In the film Looking Glass, Nicolas Cage (Leaving Las Vegas (1995), Ghost Rider: Spirit of Vengeance (2011)) and Robin Tunney (The Mentalist, My All American (2015)),  play Ray and Maggie, a husband and wife who recently lost a child and are still grieving. In the hopes of restarting their life they purchase a motel from a guy named Ben Harling who was offering the place for sell via a Craigslist ad.

Night Owls Sleep Here

Initially, Maggie isn’t giving Ray any touch in the bedroom and it’s not hard to see why; he reneged on a promise he made her and she’s striking back with the most powerful weapon she has at her disposal. This leaves Ray with a rabid case of lusting, so much so that he even has dreams of being mounted by the motel’s cleaning lady. This state of affairs leads to the film’s launching point which entails a horny Ray discovering a secret passageway leading behind motel room number 10. There, he climbs a placed ladder that brings snooping parties to what turns out to be a one-way mirror. Ray should have mosied his ass back out of the area, told his wife about the hokey setup, and promptly had it dismantled.

But Ray didn’t do that and thus we have our film.

A Mixed Bag

Cage, was more or less Cage, in the scenes where he didn’t try to emote creepy old man he was fine, when he did, it looked like it caused him physical pain. Though I admit, garnering this emotion from an individual who has likely slept with hundreds of women with little effort…is a big ask.

Tunney, now 45, looks pretty damn good and is still willing to show some skin, which she does. For the red-blooded males out there, this is likely the films biggest selling point and no doubt the sole reason it was put there. In addition, Tunney, an acting pro, handily conveys a wife who grows increasingly distraught with the bizarre situation she and her husband find themselves in.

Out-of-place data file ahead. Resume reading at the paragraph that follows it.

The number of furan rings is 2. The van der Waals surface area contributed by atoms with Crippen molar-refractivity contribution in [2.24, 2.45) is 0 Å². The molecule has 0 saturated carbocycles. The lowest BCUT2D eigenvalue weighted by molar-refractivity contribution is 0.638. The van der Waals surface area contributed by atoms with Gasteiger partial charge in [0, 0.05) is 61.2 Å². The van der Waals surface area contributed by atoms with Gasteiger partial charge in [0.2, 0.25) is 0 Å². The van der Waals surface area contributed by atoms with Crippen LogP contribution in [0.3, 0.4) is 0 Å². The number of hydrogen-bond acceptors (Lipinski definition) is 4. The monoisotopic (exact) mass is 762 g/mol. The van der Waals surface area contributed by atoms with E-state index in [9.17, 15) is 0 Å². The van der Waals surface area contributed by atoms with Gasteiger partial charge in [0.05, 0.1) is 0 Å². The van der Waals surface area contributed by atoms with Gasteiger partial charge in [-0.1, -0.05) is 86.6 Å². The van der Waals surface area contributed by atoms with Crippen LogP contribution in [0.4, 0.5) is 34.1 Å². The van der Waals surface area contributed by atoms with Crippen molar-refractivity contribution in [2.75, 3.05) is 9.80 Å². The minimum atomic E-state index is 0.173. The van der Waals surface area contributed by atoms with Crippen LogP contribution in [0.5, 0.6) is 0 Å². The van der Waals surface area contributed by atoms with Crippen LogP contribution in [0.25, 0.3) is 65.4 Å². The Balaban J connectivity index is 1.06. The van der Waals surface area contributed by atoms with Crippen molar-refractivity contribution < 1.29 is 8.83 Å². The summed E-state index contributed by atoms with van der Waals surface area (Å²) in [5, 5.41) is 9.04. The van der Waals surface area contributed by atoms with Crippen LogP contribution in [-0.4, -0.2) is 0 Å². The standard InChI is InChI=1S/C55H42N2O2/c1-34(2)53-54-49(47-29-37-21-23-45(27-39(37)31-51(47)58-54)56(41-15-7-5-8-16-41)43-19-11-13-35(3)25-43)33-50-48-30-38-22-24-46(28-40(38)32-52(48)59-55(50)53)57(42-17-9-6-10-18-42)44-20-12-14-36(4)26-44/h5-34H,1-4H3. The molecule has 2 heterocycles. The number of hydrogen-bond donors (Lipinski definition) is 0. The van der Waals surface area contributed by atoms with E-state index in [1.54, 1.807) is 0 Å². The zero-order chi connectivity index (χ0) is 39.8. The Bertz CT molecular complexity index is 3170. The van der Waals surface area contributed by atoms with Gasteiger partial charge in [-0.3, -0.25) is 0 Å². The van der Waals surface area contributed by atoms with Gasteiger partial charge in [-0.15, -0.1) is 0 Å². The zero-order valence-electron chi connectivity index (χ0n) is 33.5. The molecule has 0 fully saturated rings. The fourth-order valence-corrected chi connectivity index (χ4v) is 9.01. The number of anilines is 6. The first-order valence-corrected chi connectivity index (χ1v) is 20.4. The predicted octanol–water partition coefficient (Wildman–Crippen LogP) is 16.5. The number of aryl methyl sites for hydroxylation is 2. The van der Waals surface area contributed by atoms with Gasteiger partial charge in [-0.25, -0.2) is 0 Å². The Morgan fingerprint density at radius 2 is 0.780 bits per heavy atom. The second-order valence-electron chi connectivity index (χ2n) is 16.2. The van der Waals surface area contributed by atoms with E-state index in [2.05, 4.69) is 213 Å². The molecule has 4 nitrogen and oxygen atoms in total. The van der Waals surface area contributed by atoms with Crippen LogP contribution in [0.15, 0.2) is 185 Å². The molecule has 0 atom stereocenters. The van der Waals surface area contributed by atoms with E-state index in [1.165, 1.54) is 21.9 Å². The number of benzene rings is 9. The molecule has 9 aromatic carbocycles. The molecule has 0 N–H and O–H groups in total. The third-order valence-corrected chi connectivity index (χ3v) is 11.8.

Marc Blucas, whom I haven’t seen since Buffy The Vampire Slayer plays Sheriff Howard Keller. Howard starts off much like Blucas’s character Riley, a wholesome country boy in the Joss Whedon vampire series but Blucas gradually turns up the crazy dial as if to remind the world…hey, I can act too you know! How successful he is with this endeavor I’ll leave for others to determine.

“It was sociology, it was the study of people.” — Ben Harling

The other cast however, ranged from stale to downright laughable when it came to delivering their lines. One exchange between Ray and a fella I nicknamed mister squinty made Cage’s performance seem downright Pacino-esque by comparison.

A Directionless Affair

Events in the film often reminded me of Hitchcock…but executed poorly.  Some scenes seemed left to play out when they should have been done over; as if they couldn’t afford to do otherwise given budget constraints. Voyeur scenes that should have been erotic don’t quite hit their mark. Whether or not this was because of the milquetoast sex-play going on or the too-often cuts to Cage’s face who seemed to be doing his best gasping fish impression. Not to mention it gave the viewer a close inspection of his implausibly gray-less beard…how long is Cage going to pretend his is 35?

It’s almost as if some of the actors were told this was a film noir and others were not. The juxtaposition of the two making for disjointed dialogue moments. All in all, it’s an odd film that can’t quite decide if it wants to be a dirty B movie or tepid made-for-TV fare. It, instead, nestles itself within a lukewarm middling point that unfortunately fails to justify its existence. A scene where Ray pulls into a handicapped parking spot seems more of a Freudian slip regarding the director Tim Hunter than the character of Ray.

2 out of 5 stars

One good thing about this film, aside from some nudity from Tunney, is that it is pretty much SJW free…so there’s that.

5
1 Shares